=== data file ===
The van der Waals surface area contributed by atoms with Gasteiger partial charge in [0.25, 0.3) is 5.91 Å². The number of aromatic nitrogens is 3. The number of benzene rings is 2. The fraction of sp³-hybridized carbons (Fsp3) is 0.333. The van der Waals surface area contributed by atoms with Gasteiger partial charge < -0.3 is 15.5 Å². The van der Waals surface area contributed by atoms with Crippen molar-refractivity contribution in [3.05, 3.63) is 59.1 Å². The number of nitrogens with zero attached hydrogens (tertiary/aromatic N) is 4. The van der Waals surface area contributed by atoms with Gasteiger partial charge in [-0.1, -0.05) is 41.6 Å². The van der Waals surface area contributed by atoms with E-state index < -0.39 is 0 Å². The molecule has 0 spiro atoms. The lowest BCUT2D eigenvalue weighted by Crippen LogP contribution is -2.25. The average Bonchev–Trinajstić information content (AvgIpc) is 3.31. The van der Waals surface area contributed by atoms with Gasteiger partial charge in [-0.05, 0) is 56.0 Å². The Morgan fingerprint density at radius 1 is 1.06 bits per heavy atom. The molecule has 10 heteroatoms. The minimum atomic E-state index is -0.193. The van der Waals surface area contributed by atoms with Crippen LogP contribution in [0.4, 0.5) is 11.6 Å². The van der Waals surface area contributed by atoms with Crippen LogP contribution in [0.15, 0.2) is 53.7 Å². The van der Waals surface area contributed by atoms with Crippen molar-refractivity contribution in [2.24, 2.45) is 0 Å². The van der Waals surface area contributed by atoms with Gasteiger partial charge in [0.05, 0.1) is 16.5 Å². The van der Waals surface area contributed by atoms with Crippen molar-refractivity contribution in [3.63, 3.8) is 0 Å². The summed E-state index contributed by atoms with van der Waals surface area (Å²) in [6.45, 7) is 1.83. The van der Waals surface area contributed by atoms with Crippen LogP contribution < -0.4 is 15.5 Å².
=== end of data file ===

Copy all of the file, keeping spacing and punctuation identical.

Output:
The van der Waals surface area contributed by atoms with Gasteiger partial charge in [0.25, 0.3) is 5.91 Å². The number of aromatic nitrogens is 3. The number of benzene rings is 2. The fraction of sp³-hybridized carbons (Fsp3) is 0.333. The van der Waals surface area contributed by atoms with Gasteiger partial charge < -0.3 is 15.5 Å². The van der Waals surface area contributed by atoms with Crippen molar-refractivity contribution in [3.05, 3.63) is 59.1 Å². The number of nitrogens with zero attached hydrogens (tertiary/aromatic N) is 4. The van der Waals surface area contributed by atoms with Gasteiger partial charge in [-0.1, -0.05) is 41.6 Å². The van der Waals surface area contributed by atoms with E-state index < -0.39 is 0 Å². The molecule has 0 spiro atoms. The lowest BCUT2D eigenvalue weighted by Crippen LogP contribution is -2.25. The average Bonchev–Trinajstić information content (AvgIpc) is 3.31. The van der Waals surface area contributed by atoms with Gasteiger partial charge in [-0.05, 0) is 56.0 Å². The Morgan fingerprint density at radius 1 is 1.06 bits per heavy atom. The molecule has 10 heteroatoms. The minimum atomic E-state index is -0.193. The van der Waals surface area contributed by atoms with Crippen LogP contribution in [0.4, 0.5) is 11.6 Å². The van der Waals surface area contributed by atoms with Crippen LogP contribution in [0.15, 0.2) is 53.7 Å². The van der Waals surface area contributed by atoms with Crippen molar-refractivity contribution in [2.24, 2.45) is 0 Å². The van der Waals surface area contributed by atoms with Gasteiger partial charge in [0.05, 0.1) is 16.5 Å². The van der Waals surface area contributed by atoms with Crippen molar-refractivity contribution in [3.63, 3.8) is 0 Å². The summed E-state index contributed by atoms with van der Waals surface area (Å²) in [6.45, 7) is 1.83. The van der Waals surface area contributed by atoms with Crippen LogP contribution < -0.4 is 15.5 Å².